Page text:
Michele's research interests lie in gendered aspects of power relationships, in discourses and experiences of girlhood, and in the potential of participation in research to address inequalities. She is currently leading a study investigating girls' imaginings of leadership, exploring ways in which they draw on local figures and transnational celebrities as well as their own experiences. Data is gathered via focus group workshops, surveys and closed social media groups. A summary of key findings from the pilot can be found here
In 2014-15 she led an international project developing models of participant action research to explore and address gendered barriers to leadership in youth in Scotland and The Netherlands.
Her doctoral thesis employed Foucault’s (1969) Archaeological model to investigate the circulation of discourses of gender, success and 'ability' with regard to girls. This study is interdisciplinary in its exploration of the ways in which discourses are reproduced in educational and popular culture settings; it developed an innovative model for data collection in schools, on television and on-line. It has purpose-built research website, www.smartgirls.tv.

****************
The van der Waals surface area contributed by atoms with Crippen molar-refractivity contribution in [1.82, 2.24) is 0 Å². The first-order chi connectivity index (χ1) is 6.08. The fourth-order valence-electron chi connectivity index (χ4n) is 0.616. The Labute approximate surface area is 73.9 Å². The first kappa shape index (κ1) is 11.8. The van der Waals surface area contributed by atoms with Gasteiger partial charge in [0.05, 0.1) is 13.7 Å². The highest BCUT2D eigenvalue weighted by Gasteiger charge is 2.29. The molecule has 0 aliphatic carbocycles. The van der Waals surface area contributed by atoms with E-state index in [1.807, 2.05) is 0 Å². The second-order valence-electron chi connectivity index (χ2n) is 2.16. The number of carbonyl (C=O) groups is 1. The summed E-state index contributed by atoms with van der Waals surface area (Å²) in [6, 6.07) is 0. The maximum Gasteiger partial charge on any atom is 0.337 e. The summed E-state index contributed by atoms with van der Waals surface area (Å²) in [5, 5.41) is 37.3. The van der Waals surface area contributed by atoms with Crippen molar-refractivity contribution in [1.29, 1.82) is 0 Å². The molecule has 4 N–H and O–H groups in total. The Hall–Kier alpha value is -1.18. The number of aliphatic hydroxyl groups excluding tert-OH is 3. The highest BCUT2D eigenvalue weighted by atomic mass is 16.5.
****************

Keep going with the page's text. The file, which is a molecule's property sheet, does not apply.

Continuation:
Michele was co-organiser of 'The Neoliberal Life Cycle of Success: Alternative Perspectives' seminar series in 2015-16, and of the ‘Communities, Culture, Diversity and Cohesion’ series of public events on academica and ethics in public life. (with Prof. Beverley Clack), with a focus on feminist methodologies, research relationships and community benefits. While working within Education, she developed a range of Action Research projects at national and local levels and supported teacher-researchers on the BPRS scheme.
MeCCSA Women's Media Studies Network (Vice-Chair)
GEA: Gender and Education Association
Feminist and Women's Studies Association
Centre for Diversity Policy Practice and Research (Oxford Brookes)